Sustainable living

Sydney communities are negotiating ground-breaking power agreements. They think you can too

Learn how a group of apartment buildings and a local school buy 100% renewable electricity from wind and solar farms.

Two men and one young woman standing in the courtyard of an apartment complex, St Margaret's, in Surry Hills
Image: Eric McKenna, owners corporation representative of St Margaret’s urban village in Surry Hills, Mark Glass of PICA Group and Lara Seymour of Dynamic Property Services, part of the PICA Group.

Schools and apartment buildings are discovering the power in community to get the best renewable energy deals.

Until recently, it was mostly big companies that secured competitive 100% renewable power purchase agreements (PPA).

Now many small to medium sized enterprises, including apartment blocks, are finding ways to purchase 100% renewable electricity.

National strata management company PICA Group and Ascham School in Sydney’s eastern suburbs explain how they negotiated their deals.

This strata management company has paved the way for group energy deals

PICA Group is a strata management company responsible for thousands of properties across Australia. It was also the first company of its kind in Australia to secure a 100% renewable electricity agreement.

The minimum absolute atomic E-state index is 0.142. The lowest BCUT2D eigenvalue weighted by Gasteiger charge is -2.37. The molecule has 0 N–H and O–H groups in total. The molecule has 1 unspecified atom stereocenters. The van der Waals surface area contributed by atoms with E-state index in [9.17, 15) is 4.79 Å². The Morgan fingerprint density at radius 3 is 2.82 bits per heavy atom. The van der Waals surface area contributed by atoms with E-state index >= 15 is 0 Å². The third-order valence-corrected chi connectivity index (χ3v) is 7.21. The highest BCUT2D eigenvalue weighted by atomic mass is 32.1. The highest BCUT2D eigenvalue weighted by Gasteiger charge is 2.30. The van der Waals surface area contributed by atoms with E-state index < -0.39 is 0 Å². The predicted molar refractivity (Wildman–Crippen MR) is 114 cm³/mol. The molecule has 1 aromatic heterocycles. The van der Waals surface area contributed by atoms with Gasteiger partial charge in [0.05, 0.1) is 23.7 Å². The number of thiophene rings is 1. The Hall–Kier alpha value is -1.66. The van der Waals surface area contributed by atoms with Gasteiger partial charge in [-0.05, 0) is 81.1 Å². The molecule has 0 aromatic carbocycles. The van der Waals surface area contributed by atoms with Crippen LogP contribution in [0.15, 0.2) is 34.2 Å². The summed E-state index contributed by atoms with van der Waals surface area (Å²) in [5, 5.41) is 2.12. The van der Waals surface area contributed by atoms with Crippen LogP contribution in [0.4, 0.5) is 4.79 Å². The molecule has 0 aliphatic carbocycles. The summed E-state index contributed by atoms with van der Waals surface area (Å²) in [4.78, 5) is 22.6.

This agreement has paved the way for other groups, such as apartment buildings and schools, to negotiate their own renewable energy deals.

“The power of community is the opportunity here,” PICA executive general manager Mark Glass said.

“Interested apartment owners can join their strata committee. And their strata committee can work with other strata committees to form a collective to gain a competitive renewable electricity deal,” Glass said.

“Now that we’ve done it, and a successful example exists, it will be easier for buildings of any type to join collectives and work with partners – such as local government, strata companies, and energy brokers – to help them navigate the process.”

How PICA Group secured its first power purchase agreement

Up to 60% of the energy used in an apartment block comes from the common areas.

Pools, gyms, elevators and corridors that need to be lit and cooled make residential apartment buildings power hungry “hot spots”, Mark Glass said.

Acutely aware of how much energy PICA’s 12,000 apartment buildings consume, many individuals within the group felt a responsibility to reduce environmental damage.